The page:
Banksy lost a legal battle over one of his most famous artwork, with a trademark attorney describing the decision as “devastating” to the artist.
The artwork, which depicts a masked protester throwing a bouquet of flowers, appeared on a Jerusalem wall in 2005. The British card company Full Color Black, which used the artwork on cards, has since been reinstated.
In 2014, Banksy successfully applied for an EU trademark to work, which was then challenged by Full Color Black. The company argued that the artist was not entitled to the trademark because he did not want to use it for commercial or trademark purposes.
As a result of this challenge, Banksy opened his own store in October 2019 which offered copies of his artwork for sale. In an interview, the artist admitted that the shop opened “with the sole purpose of catering to brands.”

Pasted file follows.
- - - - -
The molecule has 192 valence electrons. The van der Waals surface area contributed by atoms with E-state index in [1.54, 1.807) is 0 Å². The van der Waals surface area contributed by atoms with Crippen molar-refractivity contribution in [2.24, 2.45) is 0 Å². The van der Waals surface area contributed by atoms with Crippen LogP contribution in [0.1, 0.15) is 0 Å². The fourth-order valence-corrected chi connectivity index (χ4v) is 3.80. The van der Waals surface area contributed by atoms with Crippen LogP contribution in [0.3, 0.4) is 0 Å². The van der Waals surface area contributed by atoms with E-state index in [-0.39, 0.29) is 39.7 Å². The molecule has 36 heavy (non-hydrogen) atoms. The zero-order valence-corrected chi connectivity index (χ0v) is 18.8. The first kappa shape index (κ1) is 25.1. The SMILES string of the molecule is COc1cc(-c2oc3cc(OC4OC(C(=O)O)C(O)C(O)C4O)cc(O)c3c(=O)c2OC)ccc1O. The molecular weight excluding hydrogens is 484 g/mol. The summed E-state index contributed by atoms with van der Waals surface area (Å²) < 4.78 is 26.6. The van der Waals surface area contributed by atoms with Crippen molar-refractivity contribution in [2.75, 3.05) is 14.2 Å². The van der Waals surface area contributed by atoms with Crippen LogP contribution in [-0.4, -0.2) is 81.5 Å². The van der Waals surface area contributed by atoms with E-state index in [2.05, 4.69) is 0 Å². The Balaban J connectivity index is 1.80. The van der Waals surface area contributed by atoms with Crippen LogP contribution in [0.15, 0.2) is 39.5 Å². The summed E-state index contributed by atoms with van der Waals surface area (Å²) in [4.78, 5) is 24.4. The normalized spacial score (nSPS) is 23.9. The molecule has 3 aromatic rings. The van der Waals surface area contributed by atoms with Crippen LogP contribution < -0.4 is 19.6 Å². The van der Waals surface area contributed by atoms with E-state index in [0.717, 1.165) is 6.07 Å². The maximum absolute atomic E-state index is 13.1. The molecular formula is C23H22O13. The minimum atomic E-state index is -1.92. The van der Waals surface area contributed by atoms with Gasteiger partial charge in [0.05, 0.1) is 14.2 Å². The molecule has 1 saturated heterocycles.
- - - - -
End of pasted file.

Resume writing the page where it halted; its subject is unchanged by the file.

Judges in the European Union Intellectual Property Office have now ruled in favor of all black. They argued that Banksy’s decision to write graffiti for public property and his earlier expressions of a lack of interest in preserving copyright for his work were factors in the judgment.
Banksy has always expressed his contempt for intellectual property, claiming that “copyright is for losers”.
The judges also argued that it was difficult for Banksy to practice copyright laws with anonymity, as the artist kept his true identity secret.
Full Color Black’s trademark attorney Aaron Wood of the law firm Blaser Mills said the verdict was “devastating” for Banksy.
“He will need to consider whether any of his trademarks for his artwork are actually valid,” Wood said.